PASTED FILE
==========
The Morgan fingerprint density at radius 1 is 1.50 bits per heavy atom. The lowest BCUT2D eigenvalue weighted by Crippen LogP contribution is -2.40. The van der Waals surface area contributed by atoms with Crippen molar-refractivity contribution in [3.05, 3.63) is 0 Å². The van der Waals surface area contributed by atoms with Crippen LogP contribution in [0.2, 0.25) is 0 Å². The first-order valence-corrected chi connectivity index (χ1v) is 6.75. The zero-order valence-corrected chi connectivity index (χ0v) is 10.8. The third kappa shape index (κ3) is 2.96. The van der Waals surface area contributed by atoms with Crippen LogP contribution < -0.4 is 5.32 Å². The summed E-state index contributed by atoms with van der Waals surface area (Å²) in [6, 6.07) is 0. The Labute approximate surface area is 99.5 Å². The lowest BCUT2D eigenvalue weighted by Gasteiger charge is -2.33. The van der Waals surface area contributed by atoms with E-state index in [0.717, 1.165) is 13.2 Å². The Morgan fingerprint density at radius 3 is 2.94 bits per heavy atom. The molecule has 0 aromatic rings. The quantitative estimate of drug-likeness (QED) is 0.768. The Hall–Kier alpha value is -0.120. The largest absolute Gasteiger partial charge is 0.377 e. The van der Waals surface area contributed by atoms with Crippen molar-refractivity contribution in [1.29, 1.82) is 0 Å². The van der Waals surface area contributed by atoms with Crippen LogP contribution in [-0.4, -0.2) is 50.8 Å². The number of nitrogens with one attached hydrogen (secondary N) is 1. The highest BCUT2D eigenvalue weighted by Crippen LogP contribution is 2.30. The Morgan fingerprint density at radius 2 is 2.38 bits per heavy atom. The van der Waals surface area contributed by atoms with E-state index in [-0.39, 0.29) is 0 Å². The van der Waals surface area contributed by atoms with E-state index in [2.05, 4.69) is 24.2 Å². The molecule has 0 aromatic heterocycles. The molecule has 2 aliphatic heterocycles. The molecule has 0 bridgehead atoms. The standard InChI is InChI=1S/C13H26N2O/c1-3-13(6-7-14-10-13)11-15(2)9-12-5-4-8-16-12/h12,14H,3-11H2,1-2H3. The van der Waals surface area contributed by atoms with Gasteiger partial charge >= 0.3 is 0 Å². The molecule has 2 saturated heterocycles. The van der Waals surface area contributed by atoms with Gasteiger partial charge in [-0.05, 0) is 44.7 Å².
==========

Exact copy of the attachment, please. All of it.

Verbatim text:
The Morgan fingerprint density at radius 1 is 1.50 bits per heavy atom. The lowest BCUT2D eigenvalue weighted by Crippen LogP contribution is -2.40. The van der Waals surface area contributed by atoms with Crippen molar-refractivity contribution in [3.05, 3.63) is 0 Å². The van der Waals surface area contributed by atoms with Crippen LogP contribution in [0.2, 0.25) is 0 Å². The first-order valence-corrected chi connectivity index (χ1v) is 6.75. The zero-order valence-corrected chi connectivity index (χ0v) is 10.8. The third kappa shape index (κ3) is 2.96. The van der Waals surface area contributed by atoms with Crippen LogP contribution < -0.4 is 5.32 Å². The summed E-state index contributed by atoms with van der Waals surface area (Å²) in [6, 6.07) is 0. The Labute approximate surface area is 99.5 Å². The lowest BCUT2D eigenvalue weighted by Gasteiger charge is -2.33. The van der Waals surface area contributed by atoms with E-state index in [0.717, 1.165) is 13.2 Å². The Morgan fingerprint density at radius 3 is 2.94 bits per heavy atom. The molecule has 0 aromatic rings. The quantitative estimate of drug-likeness (QED) is 0.768. The Hall–Kier alpha value is -0.120. The largest absolute Gasteiger partial charge is 0.377 e. The van der Waals surface area contributed by atoms with Crippen molar-refractivity contribution in [1.29, 1.82) is 0 Å². The van der Waals surface area contributed by atoms with Crippen LogP contribution in [-0.4, -0.2) is 50.8 Å². The number of nitrogens with one attached hydrogen (secondary N) is 1. The highest BCUT2D eigenvalue weighted by Crippen LogP contribution is 2.30. The Morgan fingerprint density at radius 2 is 2.38 bits per heavy atom. The van der Waals surface area contributed by atoms with E-state index in [-0.39, 0.29) is 0 Å². The van der Waals surface area contributed by atoms with E-state index in [2.05, 4.69) is 24.2 Å². The molecule has 0 aromatic heterocycles. The molecule has 2 aliphatic heterocycles. The molecule has 0 bridgehead atoms. The standard InChI is InChI=1S/C13H26N2O/c1-3-13(6-7-14-10-13)11-15(2)9-12-5-4-8-16-12/h12,14H,3-11H2,1-2H3. The van der Waals surface area contributed by atoms with Gasteiger partial charge >= 0.3 is 0 Å². The molecule has 2 saturated heterocycles. The van der Waals surface area contributed by atoms with Gasteiger partial charge in [-0.05, 0) is 44.7 Å².